Understanding the shining Ramshorn snail, Segmentina Nitida: morphology, genetics and breeding
Hobbs, C. 2018. Understanding the shining Ramshorn snail, Segmentina Nitida: morphology, genetics and breeding. PhD Thesis Canterbury Christ Church University Faculty of Social and Applied Sciences
The Shining Ramshorn Snail, Segmentina nitida, is a rare freshwater snail found predominantly in drainage ditches along field margins and in marshland. It is experiencing marked declines in distribution in the United Kingdom (UK) and mainland Europe. The species was included in the IUCN Red Data Book for Invertebrates before a guideline change in 1994 and is included on the UK Biodiversity Action Plan (BAP) as a priority species for conservation. The BAP for S. nitida states that further research on the species required to inform reintroduction and translocation for its conservation.
For this thesis, a modified sample evaluation method for Segmentina nitida was developed and evaluated. It increased sample assessment speed without significantly reducing accuracy in comparison to a traditional method of sample evaluation.
Captive breeding of S. nitida was explored with the aim of developing simple breeding protocols that could provide stock for potential reintroduction of the species into historical locations. Breeding proved challenging due to fluctuations in water chemistry and subsequent high mortality rates.
Geometric morphometric shape analyses were used to investigate variation in shell shape of the species across European populations from the UK, Germany, Poland and Sweden, and the Czech Republic. German and UK snails had similar shell morphologies, and Polish and Czech snails also clustered together morphologically, with the shape of Swedish snails being less distinct.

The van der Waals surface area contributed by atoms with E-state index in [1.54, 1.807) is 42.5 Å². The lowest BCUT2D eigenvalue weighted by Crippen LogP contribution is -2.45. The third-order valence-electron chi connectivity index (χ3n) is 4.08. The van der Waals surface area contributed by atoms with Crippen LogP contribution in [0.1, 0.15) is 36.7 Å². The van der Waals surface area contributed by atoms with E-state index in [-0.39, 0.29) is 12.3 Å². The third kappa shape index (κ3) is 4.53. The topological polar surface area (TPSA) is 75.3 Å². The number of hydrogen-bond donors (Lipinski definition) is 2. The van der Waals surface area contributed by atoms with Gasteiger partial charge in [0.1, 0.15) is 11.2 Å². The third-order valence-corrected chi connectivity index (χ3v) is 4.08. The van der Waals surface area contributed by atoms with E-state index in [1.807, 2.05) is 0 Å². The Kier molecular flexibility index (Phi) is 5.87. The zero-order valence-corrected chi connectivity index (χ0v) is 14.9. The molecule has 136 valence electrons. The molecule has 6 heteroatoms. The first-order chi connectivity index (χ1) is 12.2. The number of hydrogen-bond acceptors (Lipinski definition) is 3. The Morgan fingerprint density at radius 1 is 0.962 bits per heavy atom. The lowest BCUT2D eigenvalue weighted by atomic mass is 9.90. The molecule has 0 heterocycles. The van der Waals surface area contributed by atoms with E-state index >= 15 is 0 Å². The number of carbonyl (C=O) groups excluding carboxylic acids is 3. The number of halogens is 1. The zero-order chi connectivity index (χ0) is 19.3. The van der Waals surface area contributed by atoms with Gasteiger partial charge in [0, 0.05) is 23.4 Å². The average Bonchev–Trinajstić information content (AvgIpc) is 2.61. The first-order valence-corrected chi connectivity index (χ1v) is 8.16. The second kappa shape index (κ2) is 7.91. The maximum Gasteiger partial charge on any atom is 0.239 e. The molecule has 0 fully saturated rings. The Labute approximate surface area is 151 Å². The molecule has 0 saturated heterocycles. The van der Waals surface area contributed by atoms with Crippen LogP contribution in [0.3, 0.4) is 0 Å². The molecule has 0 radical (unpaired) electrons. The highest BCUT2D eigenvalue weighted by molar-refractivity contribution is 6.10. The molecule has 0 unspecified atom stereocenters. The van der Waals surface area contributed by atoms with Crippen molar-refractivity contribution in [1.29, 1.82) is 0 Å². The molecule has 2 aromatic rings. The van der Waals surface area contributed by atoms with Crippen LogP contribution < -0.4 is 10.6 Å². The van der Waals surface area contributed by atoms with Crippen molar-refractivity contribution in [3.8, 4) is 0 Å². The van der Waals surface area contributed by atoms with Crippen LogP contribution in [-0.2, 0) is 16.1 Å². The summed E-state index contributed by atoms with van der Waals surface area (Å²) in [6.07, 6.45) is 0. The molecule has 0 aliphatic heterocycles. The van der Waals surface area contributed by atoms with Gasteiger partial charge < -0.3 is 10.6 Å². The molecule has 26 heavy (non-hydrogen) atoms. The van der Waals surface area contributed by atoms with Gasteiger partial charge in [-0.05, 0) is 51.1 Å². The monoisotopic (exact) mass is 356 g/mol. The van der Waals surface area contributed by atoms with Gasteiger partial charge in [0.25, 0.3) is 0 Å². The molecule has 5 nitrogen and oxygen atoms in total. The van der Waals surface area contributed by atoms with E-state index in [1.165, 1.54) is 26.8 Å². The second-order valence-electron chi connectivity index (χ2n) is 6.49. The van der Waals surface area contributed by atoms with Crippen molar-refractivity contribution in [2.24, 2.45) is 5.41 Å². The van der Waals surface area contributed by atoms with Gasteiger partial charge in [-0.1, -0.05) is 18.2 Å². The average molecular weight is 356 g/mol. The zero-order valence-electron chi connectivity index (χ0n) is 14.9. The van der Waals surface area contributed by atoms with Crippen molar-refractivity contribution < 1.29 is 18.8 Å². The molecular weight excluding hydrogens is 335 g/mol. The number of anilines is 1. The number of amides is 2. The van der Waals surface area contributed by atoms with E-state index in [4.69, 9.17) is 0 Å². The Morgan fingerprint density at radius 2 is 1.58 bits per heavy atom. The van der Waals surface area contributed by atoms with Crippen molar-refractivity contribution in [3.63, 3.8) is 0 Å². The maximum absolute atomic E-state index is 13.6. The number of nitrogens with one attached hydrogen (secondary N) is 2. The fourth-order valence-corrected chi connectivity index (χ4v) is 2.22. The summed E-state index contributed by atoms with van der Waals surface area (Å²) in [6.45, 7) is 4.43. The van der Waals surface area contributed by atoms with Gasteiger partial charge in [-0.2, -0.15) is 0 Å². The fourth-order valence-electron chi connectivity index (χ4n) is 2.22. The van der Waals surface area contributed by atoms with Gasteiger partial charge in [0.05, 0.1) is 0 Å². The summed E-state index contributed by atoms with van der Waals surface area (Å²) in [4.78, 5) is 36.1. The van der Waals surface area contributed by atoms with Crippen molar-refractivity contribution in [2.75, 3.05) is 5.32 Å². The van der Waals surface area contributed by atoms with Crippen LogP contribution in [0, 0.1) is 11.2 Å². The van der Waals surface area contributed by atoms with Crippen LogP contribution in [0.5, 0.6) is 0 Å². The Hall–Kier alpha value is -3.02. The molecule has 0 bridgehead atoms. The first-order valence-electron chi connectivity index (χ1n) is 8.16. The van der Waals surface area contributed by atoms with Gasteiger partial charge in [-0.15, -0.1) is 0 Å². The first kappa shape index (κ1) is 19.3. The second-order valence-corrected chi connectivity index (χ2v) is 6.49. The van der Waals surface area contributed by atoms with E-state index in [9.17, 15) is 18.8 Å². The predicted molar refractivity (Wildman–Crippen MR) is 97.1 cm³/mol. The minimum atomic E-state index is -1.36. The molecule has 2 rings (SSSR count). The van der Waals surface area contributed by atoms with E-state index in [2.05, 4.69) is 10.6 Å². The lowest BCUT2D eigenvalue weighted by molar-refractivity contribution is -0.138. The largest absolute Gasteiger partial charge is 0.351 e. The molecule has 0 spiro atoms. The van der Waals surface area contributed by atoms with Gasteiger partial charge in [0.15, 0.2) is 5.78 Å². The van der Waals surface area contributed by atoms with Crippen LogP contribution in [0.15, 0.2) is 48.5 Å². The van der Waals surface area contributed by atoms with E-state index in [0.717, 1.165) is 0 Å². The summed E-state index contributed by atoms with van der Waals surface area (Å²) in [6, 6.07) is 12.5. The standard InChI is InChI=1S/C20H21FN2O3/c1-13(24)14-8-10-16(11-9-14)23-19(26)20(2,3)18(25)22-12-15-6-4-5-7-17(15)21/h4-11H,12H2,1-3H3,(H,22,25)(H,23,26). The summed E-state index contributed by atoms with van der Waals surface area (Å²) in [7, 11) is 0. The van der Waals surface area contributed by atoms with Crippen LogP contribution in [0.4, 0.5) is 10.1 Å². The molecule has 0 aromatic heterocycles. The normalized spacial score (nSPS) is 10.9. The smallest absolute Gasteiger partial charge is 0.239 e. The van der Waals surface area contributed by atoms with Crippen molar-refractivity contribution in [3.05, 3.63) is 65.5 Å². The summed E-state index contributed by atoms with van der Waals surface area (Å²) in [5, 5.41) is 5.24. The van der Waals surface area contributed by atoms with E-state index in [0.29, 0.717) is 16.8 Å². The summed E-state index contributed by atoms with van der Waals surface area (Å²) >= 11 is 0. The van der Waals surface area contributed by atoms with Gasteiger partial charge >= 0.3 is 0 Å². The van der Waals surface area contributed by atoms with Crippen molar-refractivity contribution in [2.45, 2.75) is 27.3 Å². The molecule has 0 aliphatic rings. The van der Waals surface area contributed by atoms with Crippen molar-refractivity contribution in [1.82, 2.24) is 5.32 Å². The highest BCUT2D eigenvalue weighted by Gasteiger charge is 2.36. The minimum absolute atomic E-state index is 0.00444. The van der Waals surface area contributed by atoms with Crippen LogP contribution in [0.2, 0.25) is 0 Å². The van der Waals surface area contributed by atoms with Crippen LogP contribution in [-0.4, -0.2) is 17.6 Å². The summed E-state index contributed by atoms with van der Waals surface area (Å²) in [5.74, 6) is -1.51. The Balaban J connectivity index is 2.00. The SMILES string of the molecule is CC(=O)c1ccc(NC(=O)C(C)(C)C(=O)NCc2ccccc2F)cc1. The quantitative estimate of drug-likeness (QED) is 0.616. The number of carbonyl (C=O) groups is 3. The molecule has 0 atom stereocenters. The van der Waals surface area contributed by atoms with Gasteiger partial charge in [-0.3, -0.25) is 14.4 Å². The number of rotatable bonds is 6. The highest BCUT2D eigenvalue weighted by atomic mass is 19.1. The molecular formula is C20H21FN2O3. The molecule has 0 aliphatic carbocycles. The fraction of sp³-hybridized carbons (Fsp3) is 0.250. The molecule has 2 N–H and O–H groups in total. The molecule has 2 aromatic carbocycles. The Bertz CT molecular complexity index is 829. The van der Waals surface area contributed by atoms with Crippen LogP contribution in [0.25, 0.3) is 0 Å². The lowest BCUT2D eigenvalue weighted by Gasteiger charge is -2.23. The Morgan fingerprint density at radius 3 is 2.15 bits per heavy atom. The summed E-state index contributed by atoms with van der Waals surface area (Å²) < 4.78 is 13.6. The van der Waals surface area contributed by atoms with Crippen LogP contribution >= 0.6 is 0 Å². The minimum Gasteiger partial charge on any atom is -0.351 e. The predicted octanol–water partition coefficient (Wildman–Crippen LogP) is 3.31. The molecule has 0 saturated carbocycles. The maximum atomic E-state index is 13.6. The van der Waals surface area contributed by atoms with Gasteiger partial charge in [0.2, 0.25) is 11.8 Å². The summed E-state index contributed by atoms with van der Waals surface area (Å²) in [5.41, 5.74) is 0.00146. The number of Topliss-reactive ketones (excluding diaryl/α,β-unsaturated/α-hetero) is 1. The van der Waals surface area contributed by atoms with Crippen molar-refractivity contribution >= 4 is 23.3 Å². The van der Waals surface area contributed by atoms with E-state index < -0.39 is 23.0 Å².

Analysis of the population genetics of German, UK, Polish and Swedish populations using nuclear (ITS, microsatellites) and mitochondrial markers (COI) revealed two distinct lineages of S. nitida in Europe. One comprised of populations from Poland and Sweden (East), and one represented UK populations and a Swedish population (West) with the two lineages coexisting in Germany. These two lineages show no evidence of genetic admixture and can be delimited by both genetic markers and geometric morphometrics, indicating two evolutionarily distinct units, possibly equating to species.
The genetic and shape differences between European populations has impacts the conservation of Segmentina nitida, especially in the UK, as previous descriptions of range may now be incorrect and the UK populations may be more significant globally than previously thought, if they are indeed S. nitida. Any future reintroduction plans in the UK and elsewhere would also need to take into account these genetic lineages, as they may result in the introduction of an invasive species or result in infertile offspring.
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|Publication process dates|
|Deposited||12 Sep 2019|
|Accepted author manuscript|
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